3. In her estate planning documents, she should specifically give control over these digital assets to an executor or trustee, who could then take over upon her death.
4. She should give her executor/trustee the password and location of the password safe or the means to locate your master password, such as by writing down her master password and putting it in an envelope in her safe deposit box.
Please read our blog post on this topic for more details and laws regarding digital assets.
The Living Legacy Project
You asked about a way to pass on personal legacies, without using Facebook or other resources that aren’t so private or accessible. Here at the Farr Law Firm, we recently began offering our clients a way to easily capture and pass on their personal legacies . . . and best of all, we are offering this as a gift to all of our clients, whether you’re a current client, a future client, or even a past client!
The award-winning LegacyStories.org website and companion mobile app is easy to use and can capture your mother’s memories in several ways:
1. Write Legacy Stories
Using the Legacy Stories Website and mobile App, you can compose, organize, preserve, and share your legacy stories with your own Legacy Story Blog. This is the ideal solution to preserve and share your heirloom recipes, family traditions, legacy letters, poetry, wishes for the future, wisdom statements, and life lessons and values.
2. Store Photos
Legacy Story’s Slide Shows component is a sanctuary where you can curate, preserve and share your highest-priority “legacy photos” in a format that helps future generations learn about their family history. If used for photos alone, your Legacy Portfolio (1GB) has enough storage capacity for about 5,000 vintage family photos.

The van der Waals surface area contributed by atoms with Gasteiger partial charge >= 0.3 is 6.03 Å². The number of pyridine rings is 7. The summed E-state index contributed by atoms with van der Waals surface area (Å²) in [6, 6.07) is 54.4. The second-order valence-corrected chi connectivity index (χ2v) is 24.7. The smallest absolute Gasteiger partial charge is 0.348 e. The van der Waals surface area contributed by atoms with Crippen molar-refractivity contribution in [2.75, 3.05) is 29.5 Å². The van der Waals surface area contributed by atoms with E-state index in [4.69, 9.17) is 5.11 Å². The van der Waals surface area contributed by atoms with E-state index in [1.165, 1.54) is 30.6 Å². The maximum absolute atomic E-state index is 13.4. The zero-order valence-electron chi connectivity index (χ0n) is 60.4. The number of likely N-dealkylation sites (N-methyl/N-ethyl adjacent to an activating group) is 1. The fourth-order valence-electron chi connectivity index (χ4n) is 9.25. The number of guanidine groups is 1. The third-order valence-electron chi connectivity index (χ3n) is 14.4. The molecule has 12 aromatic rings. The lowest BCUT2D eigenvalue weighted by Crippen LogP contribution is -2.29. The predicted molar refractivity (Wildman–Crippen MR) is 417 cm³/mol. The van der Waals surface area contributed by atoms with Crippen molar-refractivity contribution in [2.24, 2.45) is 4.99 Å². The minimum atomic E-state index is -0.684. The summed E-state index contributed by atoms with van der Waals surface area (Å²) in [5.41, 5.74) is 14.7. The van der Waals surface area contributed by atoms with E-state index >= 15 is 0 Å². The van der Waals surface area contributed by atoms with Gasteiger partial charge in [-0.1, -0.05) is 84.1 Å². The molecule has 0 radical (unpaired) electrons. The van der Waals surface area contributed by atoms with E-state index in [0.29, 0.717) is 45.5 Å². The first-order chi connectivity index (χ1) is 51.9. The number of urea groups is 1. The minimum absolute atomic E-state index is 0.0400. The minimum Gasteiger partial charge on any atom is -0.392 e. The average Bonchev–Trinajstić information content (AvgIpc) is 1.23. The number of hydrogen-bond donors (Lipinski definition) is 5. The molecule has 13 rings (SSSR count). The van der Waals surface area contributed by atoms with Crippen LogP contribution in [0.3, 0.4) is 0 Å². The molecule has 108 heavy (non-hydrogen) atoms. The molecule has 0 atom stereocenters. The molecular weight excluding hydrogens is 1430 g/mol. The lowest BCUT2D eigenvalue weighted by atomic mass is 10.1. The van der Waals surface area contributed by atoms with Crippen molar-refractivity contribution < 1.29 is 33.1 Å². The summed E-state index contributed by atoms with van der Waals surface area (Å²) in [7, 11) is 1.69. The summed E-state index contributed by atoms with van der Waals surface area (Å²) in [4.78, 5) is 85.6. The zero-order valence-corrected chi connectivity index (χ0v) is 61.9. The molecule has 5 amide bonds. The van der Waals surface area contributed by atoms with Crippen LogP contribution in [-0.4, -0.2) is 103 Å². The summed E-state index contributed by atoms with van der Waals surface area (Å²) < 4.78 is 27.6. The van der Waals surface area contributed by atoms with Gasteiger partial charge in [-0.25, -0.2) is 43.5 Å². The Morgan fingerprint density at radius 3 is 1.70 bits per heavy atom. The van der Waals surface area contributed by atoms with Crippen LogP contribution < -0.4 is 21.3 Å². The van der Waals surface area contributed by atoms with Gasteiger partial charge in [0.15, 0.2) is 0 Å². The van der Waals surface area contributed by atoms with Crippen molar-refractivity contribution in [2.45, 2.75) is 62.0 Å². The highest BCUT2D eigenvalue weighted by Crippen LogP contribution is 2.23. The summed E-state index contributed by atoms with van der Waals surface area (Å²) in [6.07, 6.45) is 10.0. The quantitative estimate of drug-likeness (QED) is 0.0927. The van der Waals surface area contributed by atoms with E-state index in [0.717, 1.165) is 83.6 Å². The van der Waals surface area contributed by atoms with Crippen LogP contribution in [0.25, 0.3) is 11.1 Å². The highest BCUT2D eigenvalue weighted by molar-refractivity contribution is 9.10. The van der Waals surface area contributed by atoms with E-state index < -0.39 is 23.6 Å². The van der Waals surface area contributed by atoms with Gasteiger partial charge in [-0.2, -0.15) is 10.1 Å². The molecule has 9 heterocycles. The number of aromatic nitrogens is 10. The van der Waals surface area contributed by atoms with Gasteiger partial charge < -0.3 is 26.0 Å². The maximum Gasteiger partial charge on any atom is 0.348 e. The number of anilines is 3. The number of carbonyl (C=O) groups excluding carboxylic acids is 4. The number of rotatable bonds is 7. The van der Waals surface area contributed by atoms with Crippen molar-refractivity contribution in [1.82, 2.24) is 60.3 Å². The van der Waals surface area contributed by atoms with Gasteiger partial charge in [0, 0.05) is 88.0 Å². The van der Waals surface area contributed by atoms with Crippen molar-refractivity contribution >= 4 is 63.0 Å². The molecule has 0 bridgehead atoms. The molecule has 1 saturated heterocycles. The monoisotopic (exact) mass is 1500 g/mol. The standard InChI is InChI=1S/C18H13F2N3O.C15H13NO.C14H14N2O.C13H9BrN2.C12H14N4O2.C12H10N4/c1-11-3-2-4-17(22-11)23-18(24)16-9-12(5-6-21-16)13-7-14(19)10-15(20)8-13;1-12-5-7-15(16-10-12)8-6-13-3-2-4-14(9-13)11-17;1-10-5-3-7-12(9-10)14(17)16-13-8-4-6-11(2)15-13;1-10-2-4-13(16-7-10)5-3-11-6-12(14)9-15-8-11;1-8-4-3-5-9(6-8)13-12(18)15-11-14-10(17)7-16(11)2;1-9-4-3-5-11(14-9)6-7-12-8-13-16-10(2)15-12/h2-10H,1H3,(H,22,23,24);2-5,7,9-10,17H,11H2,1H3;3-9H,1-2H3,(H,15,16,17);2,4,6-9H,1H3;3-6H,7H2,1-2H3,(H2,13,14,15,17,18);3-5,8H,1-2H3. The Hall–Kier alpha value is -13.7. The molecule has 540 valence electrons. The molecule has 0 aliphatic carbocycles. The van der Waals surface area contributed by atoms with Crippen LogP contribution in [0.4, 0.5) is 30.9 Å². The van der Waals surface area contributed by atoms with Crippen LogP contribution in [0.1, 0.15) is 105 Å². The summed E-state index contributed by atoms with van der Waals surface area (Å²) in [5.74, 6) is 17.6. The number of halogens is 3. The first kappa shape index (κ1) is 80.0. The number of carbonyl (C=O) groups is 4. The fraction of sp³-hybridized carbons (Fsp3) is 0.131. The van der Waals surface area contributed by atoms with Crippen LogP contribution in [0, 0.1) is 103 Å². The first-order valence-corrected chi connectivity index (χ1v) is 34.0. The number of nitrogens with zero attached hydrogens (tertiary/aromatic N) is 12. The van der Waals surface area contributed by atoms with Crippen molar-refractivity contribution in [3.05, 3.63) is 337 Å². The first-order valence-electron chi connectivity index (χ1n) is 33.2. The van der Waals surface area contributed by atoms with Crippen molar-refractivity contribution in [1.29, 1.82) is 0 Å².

3. Record Oral Histories
With the Legacy Stories App on your phone, you can easily scan an old photo, upload it for preservation, and then simply click “record” to share your memories about the photo — who’s in it, where was it taken, what were you doing at the time, what special memories the photo evokes, etc. Then, when your children or grandchildren go to the website and view that photo, they will hear your vocal narrative while looking at the photo. What a priceless gift you have now created for future generations.
Learn more about Legacy Stories here.
Protect Your Digital Assets and Leave Your Loved Ones with Much More
Now, in connection with your Estate Planning documents, The Farr Law Firm can help you leave your loved ones with something much more than just money and assets. If you are a current or former client of the Farr Law Firm and would to create your own Legacy Story, simply email renee@farrlawfirm.com and she will provide you with a link for you to get started. If you are not yet a client of our firm, please contact us to set up an appointment for a no-cost initial consultation:
Fairfax Elder Law: 703-691-1888
Fredericksburg Elder Law: 540-479-1435
Rockville Elder Law: 301-519-8041
DC Elder Law: 202-587-2797
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About Renee Eder

Renee Eder is the Director of Public Relations for the Farr Law Firm, and gives the voice to the Critters of Critter Corner. Renee’s poodle, Penny, is an official comfort dog who she and her children bring to visit with seniors who are in the early stages of dementia at a local senior home once a month.